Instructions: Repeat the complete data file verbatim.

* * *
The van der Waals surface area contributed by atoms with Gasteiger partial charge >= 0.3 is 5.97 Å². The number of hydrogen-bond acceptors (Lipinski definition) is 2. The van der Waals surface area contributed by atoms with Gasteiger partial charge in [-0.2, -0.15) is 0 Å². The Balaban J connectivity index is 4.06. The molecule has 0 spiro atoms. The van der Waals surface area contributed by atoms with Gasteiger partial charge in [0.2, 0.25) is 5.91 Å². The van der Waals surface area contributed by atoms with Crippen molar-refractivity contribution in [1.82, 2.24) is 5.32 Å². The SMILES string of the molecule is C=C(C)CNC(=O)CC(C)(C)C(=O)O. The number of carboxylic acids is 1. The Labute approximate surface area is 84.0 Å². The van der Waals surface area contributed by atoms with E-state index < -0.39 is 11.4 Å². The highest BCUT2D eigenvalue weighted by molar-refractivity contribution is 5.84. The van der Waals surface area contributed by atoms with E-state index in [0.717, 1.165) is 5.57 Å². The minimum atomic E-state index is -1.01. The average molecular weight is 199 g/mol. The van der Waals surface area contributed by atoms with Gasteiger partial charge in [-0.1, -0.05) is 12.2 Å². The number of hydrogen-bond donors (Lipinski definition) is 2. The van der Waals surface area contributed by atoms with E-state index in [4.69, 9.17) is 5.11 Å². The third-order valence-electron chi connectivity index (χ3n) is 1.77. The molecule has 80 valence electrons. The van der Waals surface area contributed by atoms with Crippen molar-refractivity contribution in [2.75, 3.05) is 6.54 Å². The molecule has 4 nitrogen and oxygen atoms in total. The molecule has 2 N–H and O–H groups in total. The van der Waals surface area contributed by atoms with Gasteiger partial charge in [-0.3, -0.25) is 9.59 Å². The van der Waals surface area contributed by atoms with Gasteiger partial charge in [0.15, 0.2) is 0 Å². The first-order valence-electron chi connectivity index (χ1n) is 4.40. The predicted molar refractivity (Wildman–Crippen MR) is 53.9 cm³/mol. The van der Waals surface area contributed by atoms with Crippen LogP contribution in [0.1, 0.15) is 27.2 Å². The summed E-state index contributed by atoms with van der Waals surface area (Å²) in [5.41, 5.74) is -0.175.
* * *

The van der Waals surface area contributed by atoms with Gasteiger partial charge >= 0.3 is 5.97 Å². The number of hydrogen-bond acceptors (Lipinski definition) is 2. The van der Waals surface area contributed by atoms with Gasteiger partial charge in [-0.2, -0.15) is 0 Å². The Balaban J connectivity index is 4.06. The molecule has 0 spiro atoms. The van der Waals surface area contributed by atoms with Gasteiger partial charge in [0.2, 0.25) is 5.91 Å². The van der Waals surface area contributed by atoms with Crippen molar-refractivity contribution in [1.82, 2.24) is 5.32 Å². The SMILES string of the molecule is C=C(C)CNC(=O)CC(C)(C)C(=O)O. The number of carboxylic acids is 1. The Labute approximate surface area is 84.0 Å². The van der Waals surface area contributed by atoms with E-state index < -0.39 is 11.4 Å². The highest BCUT2D eigenvalue weighted by molar-refractivity contribution is 5.84. The van der Waals surface area contributed by atoms with E-state index in [0.717, 1.165) is 5.57 Å². The minimum atomic E-state index is -1.01. The average molecular weight is 199 g/mol. The van der Waals surface area contributed by atoms with Gasteiger partial charge in [-0.1, -0.05) is 12.2 Å². The number of hydrogen-bond donors (Lipinski definition) is 2. The van der Waals surface area contributed by atoms with E-state index in [4.69, 9.17) is 5.11 Å². The third-order valence-electron chi connectivity index (χ3n) is 1.77. The molecule has 80 valence electrons. The van der Waals surface area contributed by atoms with Crippen molar-refractivity contribution in [2.75, 3.05) is 6.54 Å². The molecule has 4 nitrogen and oxygen atoms in total. The molecule has 2 N–H and O–H groups in total. The van der Waals surface area contributed by atoms with Gasteiger partial charge in [-0.3, -0.25) is 9.59 Å². The van der Waals surface area contributed by atoms with Gasteiger partial charge in [0.15, 0.2) is 0 Å². The first-order valence-electron chi connectivity index (χ1n) is 4.40. The predicted molar refractivity (Wildman–Crippen MR) is 53.9 cm³/mol. The van der Waals surface area contributed by atoms with Crippen LogP contribution in [0.1, 0.15) is 27.2 Å². The summed E-state index contributed by atoms with van der Waals surface area (Å²) in [5.41, 5.74) is -0.175.